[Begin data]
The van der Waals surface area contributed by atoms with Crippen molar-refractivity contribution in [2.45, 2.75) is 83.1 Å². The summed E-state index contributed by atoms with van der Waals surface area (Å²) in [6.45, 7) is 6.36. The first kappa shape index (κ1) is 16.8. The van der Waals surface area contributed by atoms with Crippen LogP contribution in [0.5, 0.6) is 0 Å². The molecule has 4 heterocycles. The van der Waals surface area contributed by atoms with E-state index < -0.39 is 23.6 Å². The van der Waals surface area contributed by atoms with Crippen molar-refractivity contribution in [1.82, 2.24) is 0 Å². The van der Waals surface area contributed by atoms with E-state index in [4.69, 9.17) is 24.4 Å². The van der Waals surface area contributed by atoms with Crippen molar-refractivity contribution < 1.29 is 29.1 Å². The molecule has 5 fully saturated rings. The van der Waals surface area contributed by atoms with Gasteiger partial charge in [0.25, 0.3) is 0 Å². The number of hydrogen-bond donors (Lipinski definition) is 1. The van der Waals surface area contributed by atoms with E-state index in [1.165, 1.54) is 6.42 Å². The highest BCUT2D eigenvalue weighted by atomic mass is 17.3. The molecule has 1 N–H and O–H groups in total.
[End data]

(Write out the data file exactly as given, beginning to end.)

The van der Waals surface area contributed by atoms with Crippen molar-refractivity contribution in [2.45, 2.75) is 83.1 Å². The summed E-state index contributed by atoms with van der Waals surface area (Å²) in [6.45, 7) is 6.36. The first kappa shape index (κ1) is 16.8. The van der Waals surface area contributed by atoms with Crippen LogP contribution in [0.5, 0.6) is 0 Å². The molecule has 4 heterocycles. The van der Waals surface area contributed by atoms with E-state index < -0.39 is 23.6 Å². The van der Waals surface area contributed by atoms with Crippen molar-refractivity contribution in [1.82, 2.24) is 0 Å². The van der Waals surface area contributed by atoms with E-state index in [4.69, 9.17) is 24.4 Å². The van der Waals surface area contributed by atoms with Crippen molar-refractivity contribution < 1.29 is 29.1 Å². The molecule has 5 fully saturated rings. The van der Waals surface area contributed by atoms with Gasteiger partial charge in [0.25, 0.3) is 0 Å². The number of hydrogen-bond donors (Lipinski definition) is 1. The van der Waals surface area contributed by atoms with E-state index in [1.165, 1.54) is 6.42 Å². The highest BCUT2D eigenvalue weighted by atomic mass is 17.3. The molecule has 1 N–H and O–H groups in total.